A study released this morning revealed that too few children are receiving potentially life-saving targeted drugs for their cancers.
Widely reported in the press, the study in the European Journal of Cancer found that just 7% of children were receiving such precision medicines despite research form the Royal Marsden Hospital and the Institute of Cancer Research stating that children could benefit more from such medicines than adults.
The researchers concluded that the rules governing such targeted drugs were being “too cautious”.
The report deals with precision medicines, those that target the specific mutation present in cancer. Currently in wide use in adults the report examined how this could be used in children.
Looking at a sample from 223 children the researchers found that 51% cases could benefit from such targeted drugs but that only 7% actually were.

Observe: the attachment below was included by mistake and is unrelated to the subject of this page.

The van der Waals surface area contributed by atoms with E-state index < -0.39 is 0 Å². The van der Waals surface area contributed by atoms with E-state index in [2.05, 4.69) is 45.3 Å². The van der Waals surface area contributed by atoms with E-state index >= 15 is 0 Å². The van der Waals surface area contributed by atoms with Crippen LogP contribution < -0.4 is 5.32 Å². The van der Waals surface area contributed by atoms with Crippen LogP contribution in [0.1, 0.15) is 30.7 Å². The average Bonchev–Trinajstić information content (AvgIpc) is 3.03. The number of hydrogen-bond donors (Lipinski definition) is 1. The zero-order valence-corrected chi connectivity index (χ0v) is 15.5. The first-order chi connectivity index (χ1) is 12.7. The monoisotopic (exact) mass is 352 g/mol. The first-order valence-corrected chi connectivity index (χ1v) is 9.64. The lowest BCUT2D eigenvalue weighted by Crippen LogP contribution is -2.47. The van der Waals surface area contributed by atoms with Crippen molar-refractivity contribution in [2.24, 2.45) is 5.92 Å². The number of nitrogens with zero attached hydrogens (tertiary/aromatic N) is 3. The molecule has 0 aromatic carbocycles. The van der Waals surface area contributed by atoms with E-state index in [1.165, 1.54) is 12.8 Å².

Despite some children being on pioneering immunotherapy trials already, the researchers were critical of the current system that rarely trialled such drugs even when they were effective on adults.
We know that it should be a matter of the highest priority that children have the same access to life-saving drugs and treatments as adults.
Significant progress is being made in the field of precision medicine but at a time of the utmost stress and anxiety for parents, following a child’s brain tumour diagnosis, we believe that there should not be insurmountable hurdles for children to access the best drugs to give them the best chance of survival and a better quality of life.
We need pharmaceutical companies and regulators alike to work together to ensure the existing barriers that stop children being put on potentially life-saving clinical trials are overcome once and for all.